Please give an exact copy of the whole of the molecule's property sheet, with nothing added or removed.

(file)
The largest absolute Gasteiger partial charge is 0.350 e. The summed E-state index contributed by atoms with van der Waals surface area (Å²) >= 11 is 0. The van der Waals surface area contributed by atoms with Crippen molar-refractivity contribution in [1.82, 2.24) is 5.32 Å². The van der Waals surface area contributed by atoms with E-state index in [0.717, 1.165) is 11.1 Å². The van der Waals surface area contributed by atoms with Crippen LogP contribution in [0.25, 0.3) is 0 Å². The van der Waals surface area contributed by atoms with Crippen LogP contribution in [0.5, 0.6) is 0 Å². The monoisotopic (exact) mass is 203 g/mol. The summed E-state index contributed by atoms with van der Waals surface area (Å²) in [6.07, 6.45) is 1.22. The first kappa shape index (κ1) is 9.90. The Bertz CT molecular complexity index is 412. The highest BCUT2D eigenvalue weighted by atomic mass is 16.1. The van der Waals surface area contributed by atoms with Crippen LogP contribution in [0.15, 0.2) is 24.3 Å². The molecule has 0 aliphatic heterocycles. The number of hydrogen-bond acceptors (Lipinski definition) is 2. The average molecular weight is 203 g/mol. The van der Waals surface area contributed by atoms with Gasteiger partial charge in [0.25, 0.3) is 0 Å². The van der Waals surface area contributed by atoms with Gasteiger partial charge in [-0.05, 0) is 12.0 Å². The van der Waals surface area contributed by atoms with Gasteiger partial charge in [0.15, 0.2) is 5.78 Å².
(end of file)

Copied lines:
The largest absolute Gasteiger partial charge is 0.350 e. The summed E-state index contributed by atoms with van der Waals surface area (Å²) >= 11 is 0. The van der Waals surface area contributed by atoms with Crippen molar-refractivity contribution in [1.82, 2.24) is 5.32 Å². The van der Waals surface area contributed by atoms with E-state index in [0.717, 1.165) is 11.1 Å². The van der Waals surface area contributed by atoms with Crippen LogP contribution in [0.25, 0.3) is 0 Å². The van der Waals surface area contributed by atoms with Crippen LogP contribution in [0.5, 0.6) is 0 Å². The monoisotopic (exact) mass is 203 g/mol. The summed E-state index contributed by atoms with van der Waals surface area (Å²) in [6.07, 6.45) is 1.22. The first kappa shape index (κ1) is 9.90. The Bertz CT molecular complexity index is 412. The highest BCUT2D eigenvalue weighted by atomic mass is 16.1. The van der Waals surface area contributed by atoms with Crippen LogP contribution in [0.15, 0.2) is 24.3 Å². The molecule has 0 aliphatic heterocycles. The number of hydrogen-bond acceptors (Lipinski definition) is 2. The average molecular weight is 203 g/mol. The van der Waals surface area contributed by atoms with Gasteiger partial charge in [0.25, 0.3) is 0 Å². The van der Waals surface area contributed by atoms with Gasteiger partial charge in [-0.05, 0) is 12.0 Å². The van der Waals surface area contributed by atoms with Gasteiger partial charge in [0.15, 0.2) is 5.78 Å².